The Washington NFL franchise is on the search for a new team identity after retiring the Redskins name on Monday but not everyone affiliated with the team is on board with the change.
In the face of mounting pressure to change the team’s name amid a national focus on race relations, Washington announced Monday that the Redskins name and logo would be retired after 87 years.
“Dan Snyder and Coach Rivera are working closely to develop a new name and design approach that will enhance the standing of our proud, tradition rich franchise and inspire our sponsors, fans and community for the next 100 years,” the team said in a statement.
While the move was applauded by many, several former Washington players voiced their opinion against the change, arguing that the name is affiliated with the accomplishments of the franchise -- not the derogatory slur.
"I'll always call them the Washington Redskins, I'm sorry," former center Jeff Bostic told ESPN. “I've got great memories, great game scenarios that played out. There are parts of that I'll never forget the rest of my life. It was an honor for us to put the helmet on that had the Redskins emblem on the sides.”
He continued: “This is a political and financial decision. This isn't what most people want. I'm sure if you're taking polls in the D.C. area, how many want to keep or change it, I guarantee you the overwhelming number is probably to keep it.”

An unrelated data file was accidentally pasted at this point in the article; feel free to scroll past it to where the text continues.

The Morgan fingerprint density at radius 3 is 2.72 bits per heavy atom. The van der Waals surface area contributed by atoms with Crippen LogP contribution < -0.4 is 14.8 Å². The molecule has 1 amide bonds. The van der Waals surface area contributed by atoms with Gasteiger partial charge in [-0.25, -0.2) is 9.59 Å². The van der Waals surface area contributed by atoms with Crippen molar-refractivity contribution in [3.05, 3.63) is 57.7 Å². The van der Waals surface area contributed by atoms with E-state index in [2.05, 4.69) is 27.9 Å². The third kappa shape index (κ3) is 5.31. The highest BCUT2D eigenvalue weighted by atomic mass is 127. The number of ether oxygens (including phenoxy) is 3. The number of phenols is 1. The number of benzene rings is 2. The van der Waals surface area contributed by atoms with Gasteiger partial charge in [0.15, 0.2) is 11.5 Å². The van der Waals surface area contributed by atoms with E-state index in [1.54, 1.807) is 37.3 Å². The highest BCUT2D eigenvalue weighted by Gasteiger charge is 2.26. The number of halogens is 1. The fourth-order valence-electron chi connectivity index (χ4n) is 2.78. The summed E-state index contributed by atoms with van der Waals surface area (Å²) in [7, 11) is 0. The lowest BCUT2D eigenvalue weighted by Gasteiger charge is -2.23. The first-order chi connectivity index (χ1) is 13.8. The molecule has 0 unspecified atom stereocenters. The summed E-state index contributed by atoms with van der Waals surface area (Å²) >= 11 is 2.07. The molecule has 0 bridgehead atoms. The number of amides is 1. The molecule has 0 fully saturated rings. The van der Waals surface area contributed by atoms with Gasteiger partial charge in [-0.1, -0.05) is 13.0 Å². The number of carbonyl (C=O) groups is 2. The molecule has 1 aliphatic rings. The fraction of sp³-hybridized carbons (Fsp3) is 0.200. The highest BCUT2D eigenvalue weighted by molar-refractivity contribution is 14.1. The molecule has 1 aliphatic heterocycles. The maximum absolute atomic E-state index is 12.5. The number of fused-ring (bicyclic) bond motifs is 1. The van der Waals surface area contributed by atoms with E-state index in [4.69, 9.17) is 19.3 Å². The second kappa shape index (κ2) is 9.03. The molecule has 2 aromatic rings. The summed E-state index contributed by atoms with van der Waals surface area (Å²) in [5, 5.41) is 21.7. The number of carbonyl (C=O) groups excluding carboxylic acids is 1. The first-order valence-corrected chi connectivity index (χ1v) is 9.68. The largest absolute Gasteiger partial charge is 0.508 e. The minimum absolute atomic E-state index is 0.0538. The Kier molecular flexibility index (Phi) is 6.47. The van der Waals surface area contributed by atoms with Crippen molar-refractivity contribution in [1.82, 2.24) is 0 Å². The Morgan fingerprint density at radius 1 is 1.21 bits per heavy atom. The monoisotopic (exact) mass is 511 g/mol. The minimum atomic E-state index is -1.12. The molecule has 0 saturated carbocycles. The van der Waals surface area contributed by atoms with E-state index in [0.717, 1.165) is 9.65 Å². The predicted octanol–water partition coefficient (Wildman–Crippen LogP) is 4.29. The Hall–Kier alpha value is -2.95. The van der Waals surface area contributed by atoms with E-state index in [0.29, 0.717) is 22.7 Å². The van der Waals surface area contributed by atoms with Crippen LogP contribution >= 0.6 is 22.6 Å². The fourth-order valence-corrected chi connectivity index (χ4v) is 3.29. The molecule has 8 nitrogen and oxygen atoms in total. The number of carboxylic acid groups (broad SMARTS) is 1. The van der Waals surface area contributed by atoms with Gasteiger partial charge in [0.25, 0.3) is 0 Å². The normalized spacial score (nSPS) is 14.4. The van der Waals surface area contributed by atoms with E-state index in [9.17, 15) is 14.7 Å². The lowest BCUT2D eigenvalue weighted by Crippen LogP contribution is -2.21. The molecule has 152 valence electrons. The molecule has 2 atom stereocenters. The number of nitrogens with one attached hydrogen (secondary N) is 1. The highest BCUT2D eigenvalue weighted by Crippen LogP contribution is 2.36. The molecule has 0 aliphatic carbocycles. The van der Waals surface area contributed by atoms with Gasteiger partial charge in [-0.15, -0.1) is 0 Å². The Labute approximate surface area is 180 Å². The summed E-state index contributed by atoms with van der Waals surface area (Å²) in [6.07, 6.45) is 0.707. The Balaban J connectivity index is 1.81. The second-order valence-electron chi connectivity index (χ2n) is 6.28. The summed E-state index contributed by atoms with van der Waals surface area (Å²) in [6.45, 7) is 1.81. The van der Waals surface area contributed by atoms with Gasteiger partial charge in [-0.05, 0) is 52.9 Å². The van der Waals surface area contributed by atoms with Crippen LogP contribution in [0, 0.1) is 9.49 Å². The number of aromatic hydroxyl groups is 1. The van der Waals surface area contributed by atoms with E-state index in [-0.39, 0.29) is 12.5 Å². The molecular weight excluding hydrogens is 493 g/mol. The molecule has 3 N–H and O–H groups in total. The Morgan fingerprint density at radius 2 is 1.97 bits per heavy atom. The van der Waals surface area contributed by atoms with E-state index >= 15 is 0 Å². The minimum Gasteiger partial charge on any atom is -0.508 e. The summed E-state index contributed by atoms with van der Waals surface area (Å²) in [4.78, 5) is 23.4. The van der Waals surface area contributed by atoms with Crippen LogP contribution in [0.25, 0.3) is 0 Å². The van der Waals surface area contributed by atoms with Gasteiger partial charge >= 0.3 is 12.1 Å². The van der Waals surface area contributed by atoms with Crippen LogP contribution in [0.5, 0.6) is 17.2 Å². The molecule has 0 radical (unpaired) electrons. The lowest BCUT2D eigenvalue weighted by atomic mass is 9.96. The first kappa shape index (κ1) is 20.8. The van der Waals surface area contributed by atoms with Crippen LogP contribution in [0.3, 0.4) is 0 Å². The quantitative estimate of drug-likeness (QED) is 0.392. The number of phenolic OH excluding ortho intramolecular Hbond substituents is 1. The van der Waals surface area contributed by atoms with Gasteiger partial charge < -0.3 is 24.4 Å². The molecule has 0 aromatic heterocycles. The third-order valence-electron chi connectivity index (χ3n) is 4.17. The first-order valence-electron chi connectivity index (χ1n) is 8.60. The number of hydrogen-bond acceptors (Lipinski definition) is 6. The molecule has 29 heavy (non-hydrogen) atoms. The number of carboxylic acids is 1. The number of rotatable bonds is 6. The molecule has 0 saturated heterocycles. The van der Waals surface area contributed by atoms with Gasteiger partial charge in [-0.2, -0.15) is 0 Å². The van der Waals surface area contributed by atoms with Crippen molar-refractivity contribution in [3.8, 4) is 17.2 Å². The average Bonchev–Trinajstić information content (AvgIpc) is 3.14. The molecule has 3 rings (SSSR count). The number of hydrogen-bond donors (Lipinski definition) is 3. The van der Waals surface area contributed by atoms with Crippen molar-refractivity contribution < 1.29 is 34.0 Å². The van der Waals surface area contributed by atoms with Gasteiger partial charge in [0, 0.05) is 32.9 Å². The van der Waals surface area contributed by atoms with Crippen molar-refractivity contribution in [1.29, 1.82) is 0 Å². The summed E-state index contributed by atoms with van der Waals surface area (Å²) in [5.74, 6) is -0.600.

Doug Williams, a former NFL quarterback who won a Super Bowl in Washington, argued that players didn’t think about the negative connotations associated with the name when playing.
“We played because that was our job and what we wanted to do," Williams, who serves as Washington’s senior vice president of player development, also told ESPN.
"Players don't come thinking, 'I'm going to play for this slur name.' That's not on their minds. All they know is they're playing in the NFC East and they're playing the Dallas [Cowboys], the New York Giants and the Philadelphia Eagles."
“We won as Redskins, we won the game," Williams continued. "But at the end of the day, it's about the players and we still deserve our rings because we did it, the name didn't do it. That's all we can say. The name changes, but the city doesn't change and the teams don't change, the franchise doesn't change. It's just the name and the logo. It should not have an impact on the history of the organization.”
Former Washington running back Brian Mitchell told ESPN that during his time with the franchise the players never thought about the name until pressed.
“I didn't play for a name per se. Guys never talked about it because players play,” he said.
“But you were asked the question again and again, and it gets to where you start asking and researching and try to figure it out. Some Native Americans had a problem and some didn't. My mindset was always, we need to sit down and have a serious discussion. If you've offended someone, you needed to have that discussion instead of being close-minded.”
Washington has not released what the new team name will be.